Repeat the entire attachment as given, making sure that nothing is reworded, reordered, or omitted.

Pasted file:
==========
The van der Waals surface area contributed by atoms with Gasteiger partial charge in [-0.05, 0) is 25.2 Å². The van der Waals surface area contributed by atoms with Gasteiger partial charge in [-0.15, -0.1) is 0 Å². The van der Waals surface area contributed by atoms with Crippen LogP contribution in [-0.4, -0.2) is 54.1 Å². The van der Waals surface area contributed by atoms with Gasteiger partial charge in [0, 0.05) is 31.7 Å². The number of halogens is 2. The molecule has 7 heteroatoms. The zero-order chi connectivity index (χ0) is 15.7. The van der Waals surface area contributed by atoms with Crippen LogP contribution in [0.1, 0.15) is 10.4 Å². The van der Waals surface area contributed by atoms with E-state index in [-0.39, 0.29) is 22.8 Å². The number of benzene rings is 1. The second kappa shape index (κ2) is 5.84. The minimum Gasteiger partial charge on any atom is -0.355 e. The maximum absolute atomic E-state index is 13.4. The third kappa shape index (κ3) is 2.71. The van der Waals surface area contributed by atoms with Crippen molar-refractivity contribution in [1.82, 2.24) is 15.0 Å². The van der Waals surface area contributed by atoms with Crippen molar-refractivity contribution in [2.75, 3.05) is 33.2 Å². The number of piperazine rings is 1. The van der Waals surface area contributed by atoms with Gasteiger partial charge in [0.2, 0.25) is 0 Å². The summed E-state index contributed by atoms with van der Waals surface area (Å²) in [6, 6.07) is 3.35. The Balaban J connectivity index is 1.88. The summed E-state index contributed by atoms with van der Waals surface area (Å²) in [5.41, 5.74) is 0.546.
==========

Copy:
The van der Waals surface area contributed by atoms with Gasteiger partial charge in [-0.05, 0) is 25.2 Å². The van der Waals surface area contributed by atoms with Gasteiger partial charge in [-0.15, -0.1) is 0 Å². The van der Waals surface area contributed by atoms with Crippen LogP contribution in [-0.4, -0.2) is 54.1 Å². The van der Waals surface area contributed by atoms with Gasteiger partial charge in [0, 0.05) is 31.7 Å². The number of halogens is 2. The molecule has 7 heteroatoms. The zero-order chi connectivity index (χ0) is 15.7. The van der Waals surface area contributed by atoms with Crippen LogP contribution in [0.1, 0.15) is 10.4 Å². The van der Waals surface area contributed by atoms with E-state index in [-0.39, 0.29) is 22.8 Å². The number of benzene rings is 1. The second kappa shape index (κ2) is 5.84. The minimum Gasteiger partial charge on any atom is -0.355 e. The maximum absolute atomic E-state index is 13.4. The third kappa shape index (κ3) is 2.71. The van der Waals surface area contributed by atoms with Crippen molar-refractivity contribution in [1.82, 2.24) is 15.0 Å². The van der Waals surface area contributed by atoms with Crippen molar-refractivity contribution in [2.75, 3.05) is 33.2 Å². The number of piperazine rings is 1. The van der Waals surface area contributed by atoms with Gasteiger partial charge in [0.2, 0.25) is 0 Å². The summed E-state index contributed by atoms with van der Waals surface area (Å²) in [6, 6.07) is 3.35. The Balaban J connectivity index is 1.88. The summed E-state index contributed by atoms with van der Waals surface area (Å²) in [5.41, 5.74) is 0.546.